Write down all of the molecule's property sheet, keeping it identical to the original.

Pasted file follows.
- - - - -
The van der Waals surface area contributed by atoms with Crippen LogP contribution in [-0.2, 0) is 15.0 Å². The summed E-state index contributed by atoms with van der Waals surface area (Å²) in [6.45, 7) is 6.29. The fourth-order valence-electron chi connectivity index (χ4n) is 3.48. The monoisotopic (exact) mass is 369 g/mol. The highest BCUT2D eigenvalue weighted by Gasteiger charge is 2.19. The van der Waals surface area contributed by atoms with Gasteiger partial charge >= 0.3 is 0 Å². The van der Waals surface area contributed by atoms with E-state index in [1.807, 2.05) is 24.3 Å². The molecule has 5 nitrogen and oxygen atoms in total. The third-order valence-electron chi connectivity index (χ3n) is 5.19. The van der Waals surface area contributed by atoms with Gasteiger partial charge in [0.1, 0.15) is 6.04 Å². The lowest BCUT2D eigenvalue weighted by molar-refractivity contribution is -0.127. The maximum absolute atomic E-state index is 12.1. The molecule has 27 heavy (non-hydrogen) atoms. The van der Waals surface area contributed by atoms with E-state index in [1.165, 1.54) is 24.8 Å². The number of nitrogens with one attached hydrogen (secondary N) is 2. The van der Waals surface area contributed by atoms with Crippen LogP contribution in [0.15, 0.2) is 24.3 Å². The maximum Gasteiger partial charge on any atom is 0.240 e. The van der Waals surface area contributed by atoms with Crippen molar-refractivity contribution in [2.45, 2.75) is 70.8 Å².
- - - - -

The van der Waals surface area contributed by atoms with Crippen LogP contribution in [-0.2, 0) is 15.0 Å². The summed E-state index contributed by atoms with van der Waals surface area (Å²) in [6.45, 7) is 6.29. The fourth-order valence-electron chi connectivity index (χ4n) is 3.48. The monoisotopic (exact) mass is 369 g/mol. The highest BCUT2D eigenvalue weighted by Gasteiger charge is 2.19. The van der Waals surface area contributed by atoms with Gasteiger partial charge >= 0.3 is 0 Å². The van der Waals surface area contributed by atoms with E-state index in [1.807, 2.05) is 24.3 Å². The molecule has 5 nitrogen and oxygen atoms in total. The third-order valence-electron chi connectivity index (χ3n) is 5.19. The van der Waals surface area contributed by atoms with Gasteiger partial charge in [0.1, 0.15) is 6.04 Å². The lowest BCUT2D eigenvalue weighted by molar-refractivity contribution is -0.127. The maximum absolute atomic E-state index is 12.1. The molecule has 27 heavy (non-hydrogen) atoms. The van der Waals surface area contributed by atoms with E-state index in [1.165, 1.54) is 24.8 Å². The number of nitrogens with one attached hydrogen (secondary N) is 2. The van der Waals surface area contributed by atoms with Crippen LogP contribution in [0.15, 0.2) is 24.3 Å². The maximum Gasteiger partial charge on any atom is 0.240 e. The van der Waals surface area contributed by atoms with Crippen molar-refractivity contribution in [2.45, 2.75) is 70.8 Å².